The final component of smart grid technology involves artificial intelligence (AI) to help oversee the entire network. When power generation was truly centralized at the utility level, experienced engineers could manage the grid, making real-time decisions about how best to allocate resources. Unfortunately, this is no longer possible as the grid becomes more interconnected and power generation becomes more distributed.
Even with full access to all the edge device sensor data in the world, it’s simply not possible for human actors to manage the modern grid’s growing complexity. This is particularly true given that many distributed energy resources are heavily reliant on intermittent power sources that fluctuate from one second to the next.
However, real-time data analysis and decision-making are precisely where machines excel. Artificial intelligence can analyze both historic and current energy production, consumption, weather, and climate data to make incredibly accurate predictions about the supply and demand of energy – seconds, days, and weeks into the future. These forecasts are then fed back into the algorithm, allowing machines to learn and improve so they can make even more accurate predictions moving forward.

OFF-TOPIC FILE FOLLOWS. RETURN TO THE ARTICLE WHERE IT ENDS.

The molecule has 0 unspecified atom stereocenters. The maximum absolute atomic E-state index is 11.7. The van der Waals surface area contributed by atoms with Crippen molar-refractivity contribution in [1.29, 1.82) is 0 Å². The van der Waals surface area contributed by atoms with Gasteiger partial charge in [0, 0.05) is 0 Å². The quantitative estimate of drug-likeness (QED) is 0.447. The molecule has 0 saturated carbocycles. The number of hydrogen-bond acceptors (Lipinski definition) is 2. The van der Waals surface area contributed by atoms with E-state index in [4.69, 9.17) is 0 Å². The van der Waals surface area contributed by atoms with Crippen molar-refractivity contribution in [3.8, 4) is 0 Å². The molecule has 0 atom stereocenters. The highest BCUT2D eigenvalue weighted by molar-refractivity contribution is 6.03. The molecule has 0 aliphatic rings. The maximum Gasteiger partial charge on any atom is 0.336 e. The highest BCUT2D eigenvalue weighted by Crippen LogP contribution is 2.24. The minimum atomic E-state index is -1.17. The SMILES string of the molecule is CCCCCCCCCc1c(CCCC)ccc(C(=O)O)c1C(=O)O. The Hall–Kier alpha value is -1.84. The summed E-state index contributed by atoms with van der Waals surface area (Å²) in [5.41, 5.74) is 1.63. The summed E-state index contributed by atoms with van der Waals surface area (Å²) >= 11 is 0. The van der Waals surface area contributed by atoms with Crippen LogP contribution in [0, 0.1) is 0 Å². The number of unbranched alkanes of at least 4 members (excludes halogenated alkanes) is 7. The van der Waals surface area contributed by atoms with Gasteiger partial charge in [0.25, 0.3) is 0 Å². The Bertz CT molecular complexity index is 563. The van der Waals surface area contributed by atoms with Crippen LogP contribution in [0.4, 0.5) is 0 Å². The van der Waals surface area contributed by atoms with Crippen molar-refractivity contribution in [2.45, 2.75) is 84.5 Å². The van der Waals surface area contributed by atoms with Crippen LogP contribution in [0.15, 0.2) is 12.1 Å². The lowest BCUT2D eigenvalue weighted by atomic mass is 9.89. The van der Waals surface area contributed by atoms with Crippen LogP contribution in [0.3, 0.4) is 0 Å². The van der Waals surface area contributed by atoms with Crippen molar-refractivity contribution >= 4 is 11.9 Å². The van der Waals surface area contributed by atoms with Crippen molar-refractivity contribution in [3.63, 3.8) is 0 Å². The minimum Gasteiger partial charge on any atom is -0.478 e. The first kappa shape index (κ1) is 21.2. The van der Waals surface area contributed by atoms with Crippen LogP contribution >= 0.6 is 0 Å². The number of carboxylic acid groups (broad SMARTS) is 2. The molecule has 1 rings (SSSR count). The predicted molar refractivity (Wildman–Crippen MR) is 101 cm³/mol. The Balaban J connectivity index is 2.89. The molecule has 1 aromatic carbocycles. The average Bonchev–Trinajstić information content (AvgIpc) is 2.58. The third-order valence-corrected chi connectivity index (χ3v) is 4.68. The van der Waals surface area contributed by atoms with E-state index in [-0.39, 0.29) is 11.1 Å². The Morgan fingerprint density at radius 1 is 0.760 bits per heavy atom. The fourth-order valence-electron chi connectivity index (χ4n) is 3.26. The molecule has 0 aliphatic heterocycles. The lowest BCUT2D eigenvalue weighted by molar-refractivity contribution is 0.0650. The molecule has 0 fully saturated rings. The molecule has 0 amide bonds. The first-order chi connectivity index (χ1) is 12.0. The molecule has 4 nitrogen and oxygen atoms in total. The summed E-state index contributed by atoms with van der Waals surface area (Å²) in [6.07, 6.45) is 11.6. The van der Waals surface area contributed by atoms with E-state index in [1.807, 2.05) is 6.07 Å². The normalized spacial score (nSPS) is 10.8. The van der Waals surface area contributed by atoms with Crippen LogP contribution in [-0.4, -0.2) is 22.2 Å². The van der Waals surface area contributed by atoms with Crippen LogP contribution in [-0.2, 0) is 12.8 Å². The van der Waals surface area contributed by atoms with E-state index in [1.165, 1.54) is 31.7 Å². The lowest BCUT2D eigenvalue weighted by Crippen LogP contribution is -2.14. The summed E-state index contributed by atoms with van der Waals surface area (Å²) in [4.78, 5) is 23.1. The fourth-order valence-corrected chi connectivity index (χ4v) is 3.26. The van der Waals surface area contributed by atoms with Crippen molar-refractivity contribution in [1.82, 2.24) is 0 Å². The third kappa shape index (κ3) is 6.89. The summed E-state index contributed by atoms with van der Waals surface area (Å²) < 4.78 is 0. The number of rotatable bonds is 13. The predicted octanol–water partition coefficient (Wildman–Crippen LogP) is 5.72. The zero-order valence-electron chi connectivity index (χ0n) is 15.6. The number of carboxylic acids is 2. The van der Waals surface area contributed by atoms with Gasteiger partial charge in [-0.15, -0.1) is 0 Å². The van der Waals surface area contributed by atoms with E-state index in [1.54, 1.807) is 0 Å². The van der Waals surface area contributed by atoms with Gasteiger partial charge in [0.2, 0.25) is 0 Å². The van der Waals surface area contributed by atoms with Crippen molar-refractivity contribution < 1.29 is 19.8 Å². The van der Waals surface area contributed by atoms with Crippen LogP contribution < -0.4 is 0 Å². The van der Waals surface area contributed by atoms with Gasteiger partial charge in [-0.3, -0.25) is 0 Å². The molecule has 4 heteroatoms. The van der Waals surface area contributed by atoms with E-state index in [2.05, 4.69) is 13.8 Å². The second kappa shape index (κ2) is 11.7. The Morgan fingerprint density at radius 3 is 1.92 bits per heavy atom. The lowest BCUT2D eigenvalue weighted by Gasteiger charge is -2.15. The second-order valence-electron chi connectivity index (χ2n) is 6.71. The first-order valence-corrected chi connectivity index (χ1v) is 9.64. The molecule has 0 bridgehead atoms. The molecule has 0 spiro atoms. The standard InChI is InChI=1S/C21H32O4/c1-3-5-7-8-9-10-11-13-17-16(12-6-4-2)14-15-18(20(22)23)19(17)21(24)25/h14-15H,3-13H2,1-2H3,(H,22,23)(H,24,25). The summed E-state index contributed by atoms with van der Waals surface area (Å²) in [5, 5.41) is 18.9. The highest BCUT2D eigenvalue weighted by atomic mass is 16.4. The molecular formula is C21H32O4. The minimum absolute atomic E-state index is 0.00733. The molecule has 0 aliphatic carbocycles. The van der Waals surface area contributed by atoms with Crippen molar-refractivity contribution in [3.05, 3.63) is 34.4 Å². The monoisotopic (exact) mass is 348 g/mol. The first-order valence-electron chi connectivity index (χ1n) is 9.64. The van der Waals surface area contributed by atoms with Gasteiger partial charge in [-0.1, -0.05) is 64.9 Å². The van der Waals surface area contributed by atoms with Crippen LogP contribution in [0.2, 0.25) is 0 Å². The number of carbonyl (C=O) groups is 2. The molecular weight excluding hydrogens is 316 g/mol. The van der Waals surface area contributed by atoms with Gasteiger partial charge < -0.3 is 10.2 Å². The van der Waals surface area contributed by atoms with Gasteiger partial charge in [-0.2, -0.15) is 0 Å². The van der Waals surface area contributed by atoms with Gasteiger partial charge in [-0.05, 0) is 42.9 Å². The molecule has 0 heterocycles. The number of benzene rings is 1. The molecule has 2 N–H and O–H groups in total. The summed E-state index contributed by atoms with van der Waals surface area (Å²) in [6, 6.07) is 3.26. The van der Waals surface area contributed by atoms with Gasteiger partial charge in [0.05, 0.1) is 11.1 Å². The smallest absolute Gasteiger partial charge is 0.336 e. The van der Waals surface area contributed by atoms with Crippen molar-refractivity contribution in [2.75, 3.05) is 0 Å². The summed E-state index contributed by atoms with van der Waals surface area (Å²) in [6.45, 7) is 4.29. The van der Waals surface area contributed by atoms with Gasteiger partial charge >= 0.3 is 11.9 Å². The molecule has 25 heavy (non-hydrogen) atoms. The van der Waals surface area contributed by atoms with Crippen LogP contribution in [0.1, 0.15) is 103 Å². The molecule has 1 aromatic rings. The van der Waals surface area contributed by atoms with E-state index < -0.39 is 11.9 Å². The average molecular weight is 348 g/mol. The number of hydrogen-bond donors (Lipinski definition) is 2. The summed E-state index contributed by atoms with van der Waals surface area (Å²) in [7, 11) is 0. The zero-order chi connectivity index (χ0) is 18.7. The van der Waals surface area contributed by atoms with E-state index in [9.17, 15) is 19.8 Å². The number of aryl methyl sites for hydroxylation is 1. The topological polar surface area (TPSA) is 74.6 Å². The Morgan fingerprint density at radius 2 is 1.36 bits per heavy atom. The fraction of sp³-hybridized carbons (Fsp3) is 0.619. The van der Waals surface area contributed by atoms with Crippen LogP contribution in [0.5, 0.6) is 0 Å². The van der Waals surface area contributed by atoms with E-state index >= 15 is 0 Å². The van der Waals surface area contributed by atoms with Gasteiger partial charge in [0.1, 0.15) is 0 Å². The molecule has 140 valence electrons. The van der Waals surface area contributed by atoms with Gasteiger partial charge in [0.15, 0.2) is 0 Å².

AI is also what allows grids to recover quickly in the wake of natural disasters or cyberattacks. By detecting faults, artificial intelligence can help electricity networks self-heal without requiring human technicians to intervene. When on-site repairs are needed, the networked nature of smart grid technology allows technicians to quickly triangulate both the cause and location of the underlying problem.
The Role of Smart Grids in Renewable Energy Production
Here’s another impressive statistic from SEIA. From 2010 to 2020, the solar industry enjoyed an average annual growth rate of 42 percent each year. While much of this growth came from utility-scale investments in PV farms, a large percentage is a result of individual decisions by homeowners and businesses to save money and reduce their impact on the environment.